People only read about 10 words on a shopping trip. Why is this?
Words are the last thing we use to locate and evaluate products. We shop using shape, color, and key visuals first because these can be processed by our unconscious mind. Words have the least influence in shopping because they are the only element that require us to consciously process them.
Less is more when it comes to words. Letting the category context and other package elements do most of the heavy lifting will create less confusion and more cohesion.
Less is more.
Often, words are overused to compensate for ineffective design. All brands want simple packages that convey core benefits, but when shape, color, and visuals fail to convey key messaging, words are thrown on like a bandage.
Shoppers can only absorb about three messages in the few seconds they give your product, so it’s important to emphasize the right ones.
There are more than ten individual messages on this product without a meaningful hierarchy. The primary three, in order of emphasis, read:
- Go Play
- 9g of Protein
None of these messages tell us what the product is, why we should want it, or how we will use it. The actual product description and image are afterthoughts to other, less important claims.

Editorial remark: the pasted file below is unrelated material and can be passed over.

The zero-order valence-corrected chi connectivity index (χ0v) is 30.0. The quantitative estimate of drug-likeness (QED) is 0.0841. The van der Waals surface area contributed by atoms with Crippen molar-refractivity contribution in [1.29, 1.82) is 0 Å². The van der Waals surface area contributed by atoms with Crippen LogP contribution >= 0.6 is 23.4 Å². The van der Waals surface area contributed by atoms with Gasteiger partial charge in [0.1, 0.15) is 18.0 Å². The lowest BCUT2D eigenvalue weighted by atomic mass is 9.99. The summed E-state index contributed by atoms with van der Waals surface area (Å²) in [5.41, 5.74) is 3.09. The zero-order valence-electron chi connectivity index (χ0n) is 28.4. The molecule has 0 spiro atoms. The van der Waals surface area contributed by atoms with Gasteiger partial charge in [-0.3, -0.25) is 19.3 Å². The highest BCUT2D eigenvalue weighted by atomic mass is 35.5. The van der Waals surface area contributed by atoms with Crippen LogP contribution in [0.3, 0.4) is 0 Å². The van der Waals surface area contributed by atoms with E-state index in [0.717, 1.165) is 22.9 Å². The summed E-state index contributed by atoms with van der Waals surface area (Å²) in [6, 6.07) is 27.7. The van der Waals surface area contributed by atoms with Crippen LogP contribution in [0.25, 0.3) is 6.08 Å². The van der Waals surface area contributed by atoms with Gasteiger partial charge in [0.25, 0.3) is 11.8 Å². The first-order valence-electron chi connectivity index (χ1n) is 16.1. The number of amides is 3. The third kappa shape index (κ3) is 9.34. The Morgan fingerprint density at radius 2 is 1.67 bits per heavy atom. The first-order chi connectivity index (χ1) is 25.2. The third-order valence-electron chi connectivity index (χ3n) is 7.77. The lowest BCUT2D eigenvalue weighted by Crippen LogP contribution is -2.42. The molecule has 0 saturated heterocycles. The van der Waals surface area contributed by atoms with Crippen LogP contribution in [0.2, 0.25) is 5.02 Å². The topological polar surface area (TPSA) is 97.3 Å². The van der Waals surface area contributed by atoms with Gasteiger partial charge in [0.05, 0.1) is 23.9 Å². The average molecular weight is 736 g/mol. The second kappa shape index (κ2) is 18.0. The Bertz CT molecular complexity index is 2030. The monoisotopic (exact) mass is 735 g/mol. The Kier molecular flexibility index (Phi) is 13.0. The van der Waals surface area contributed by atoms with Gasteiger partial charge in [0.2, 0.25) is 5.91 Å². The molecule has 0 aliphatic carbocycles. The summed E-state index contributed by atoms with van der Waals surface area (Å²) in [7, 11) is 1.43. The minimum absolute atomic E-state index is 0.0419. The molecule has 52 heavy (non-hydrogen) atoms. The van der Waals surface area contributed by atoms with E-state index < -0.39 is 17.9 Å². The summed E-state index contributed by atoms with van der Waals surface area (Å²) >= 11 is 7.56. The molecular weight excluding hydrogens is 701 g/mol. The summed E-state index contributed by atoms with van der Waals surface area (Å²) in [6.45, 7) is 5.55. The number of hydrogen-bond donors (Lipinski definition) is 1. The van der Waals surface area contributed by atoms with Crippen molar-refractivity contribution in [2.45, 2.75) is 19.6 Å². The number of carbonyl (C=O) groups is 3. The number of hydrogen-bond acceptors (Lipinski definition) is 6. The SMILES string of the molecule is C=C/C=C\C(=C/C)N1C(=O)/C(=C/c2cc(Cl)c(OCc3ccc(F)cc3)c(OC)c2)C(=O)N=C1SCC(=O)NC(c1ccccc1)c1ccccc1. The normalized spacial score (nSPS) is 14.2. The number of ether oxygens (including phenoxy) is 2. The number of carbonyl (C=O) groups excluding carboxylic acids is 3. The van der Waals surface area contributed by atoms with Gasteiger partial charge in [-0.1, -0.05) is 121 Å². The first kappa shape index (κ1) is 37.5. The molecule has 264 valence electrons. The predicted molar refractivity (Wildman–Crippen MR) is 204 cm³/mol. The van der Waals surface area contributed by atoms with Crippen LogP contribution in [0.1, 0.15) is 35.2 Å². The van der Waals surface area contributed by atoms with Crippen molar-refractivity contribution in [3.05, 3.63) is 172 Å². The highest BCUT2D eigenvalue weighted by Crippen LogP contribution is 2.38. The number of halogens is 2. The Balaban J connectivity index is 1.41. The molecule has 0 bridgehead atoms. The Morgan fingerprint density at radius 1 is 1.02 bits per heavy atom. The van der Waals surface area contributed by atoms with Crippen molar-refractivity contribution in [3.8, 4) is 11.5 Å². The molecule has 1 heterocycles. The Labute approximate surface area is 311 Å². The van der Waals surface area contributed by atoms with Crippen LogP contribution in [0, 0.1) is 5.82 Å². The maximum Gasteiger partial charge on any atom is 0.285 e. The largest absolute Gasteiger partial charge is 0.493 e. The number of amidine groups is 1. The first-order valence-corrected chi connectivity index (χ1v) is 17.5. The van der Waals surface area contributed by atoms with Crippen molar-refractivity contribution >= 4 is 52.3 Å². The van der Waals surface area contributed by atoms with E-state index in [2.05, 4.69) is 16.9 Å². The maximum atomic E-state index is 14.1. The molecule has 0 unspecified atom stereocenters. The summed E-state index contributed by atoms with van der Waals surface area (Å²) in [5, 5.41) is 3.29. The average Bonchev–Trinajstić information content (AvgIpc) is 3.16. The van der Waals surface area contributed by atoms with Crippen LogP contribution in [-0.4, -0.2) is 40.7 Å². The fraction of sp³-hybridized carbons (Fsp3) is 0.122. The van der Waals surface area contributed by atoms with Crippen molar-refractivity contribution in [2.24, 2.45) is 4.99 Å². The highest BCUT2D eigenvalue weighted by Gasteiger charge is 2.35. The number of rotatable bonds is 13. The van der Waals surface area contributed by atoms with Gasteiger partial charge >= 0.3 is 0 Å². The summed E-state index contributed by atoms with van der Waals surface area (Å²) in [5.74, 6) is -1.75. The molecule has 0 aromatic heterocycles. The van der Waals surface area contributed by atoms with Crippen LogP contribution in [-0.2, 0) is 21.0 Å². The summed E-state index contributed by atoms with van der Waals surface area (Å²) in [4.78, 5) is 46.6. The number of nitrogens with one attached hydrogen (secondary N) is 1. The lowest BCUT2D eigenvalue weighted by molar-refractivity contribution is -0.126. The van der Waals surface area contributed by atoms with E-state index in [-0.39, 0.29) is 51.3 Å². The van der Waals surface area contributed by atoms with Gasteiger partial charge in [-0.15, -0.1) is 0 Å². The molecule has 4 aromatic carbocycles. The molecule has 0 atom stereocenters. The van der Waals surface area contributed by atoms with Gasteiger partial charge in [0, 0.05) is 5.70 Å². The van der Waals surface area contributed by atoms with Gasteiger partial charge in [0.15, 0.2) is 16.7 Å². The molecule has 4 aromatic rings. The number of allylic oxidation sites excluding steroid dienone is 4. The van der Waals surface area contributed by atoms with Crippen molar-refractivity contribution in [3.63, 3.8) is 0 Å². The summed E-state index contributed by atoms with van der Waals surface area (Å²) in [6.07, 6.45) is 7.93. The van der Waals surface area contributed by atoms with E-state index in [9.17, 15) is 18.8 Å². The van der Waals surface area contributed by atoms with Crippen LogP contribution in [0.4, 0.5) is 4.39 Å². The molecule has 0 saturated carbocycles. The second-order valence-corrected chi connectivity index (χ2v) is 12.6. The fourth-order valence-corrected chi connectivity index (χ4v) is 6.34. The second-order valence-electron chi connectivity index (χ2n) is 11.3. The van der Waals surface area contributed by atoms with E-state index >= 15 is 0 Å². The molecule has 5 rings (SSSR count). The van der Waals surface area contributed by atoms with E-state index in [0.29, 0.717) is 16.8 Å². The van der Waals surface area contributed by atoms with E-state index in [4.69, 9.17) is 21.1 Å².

Their optimized package enables “GO” to be quickly understood and add meaning. Also, flavor stands out and is easy to navigate, smoothing the friction finding it on the old package.
Use words as reassurance.
Words are best used as complementary to other design elements. They can add another layer of context to an image or help clarify flavor/type/main benefit.
An example of simplicity leading to success comes from Pop Tarts. They don’t waste time and space on claims that don’t matter to shoppers. The hierarchy is clear:
- Using their color and logo, you can identify the product.
- The visual tells us what it looks like and what flavor it is and if that’s not clear…
- The flavor callout makes it obvious.
Yes, there are other messages, but they have identified what messages matter to their core shoppers and made all other messages (e.g. nutritional info, baked in the USA) supplementary.
We know that Pop Tarts have a simple message to deliver in comparison to other products, but the objective for words is still the same. Consumers won’t allocate the time and energy needed to read all the words on your package. The challenge is figuring out how to make the fewest words help the rest of your package be seen, understood, and wanted.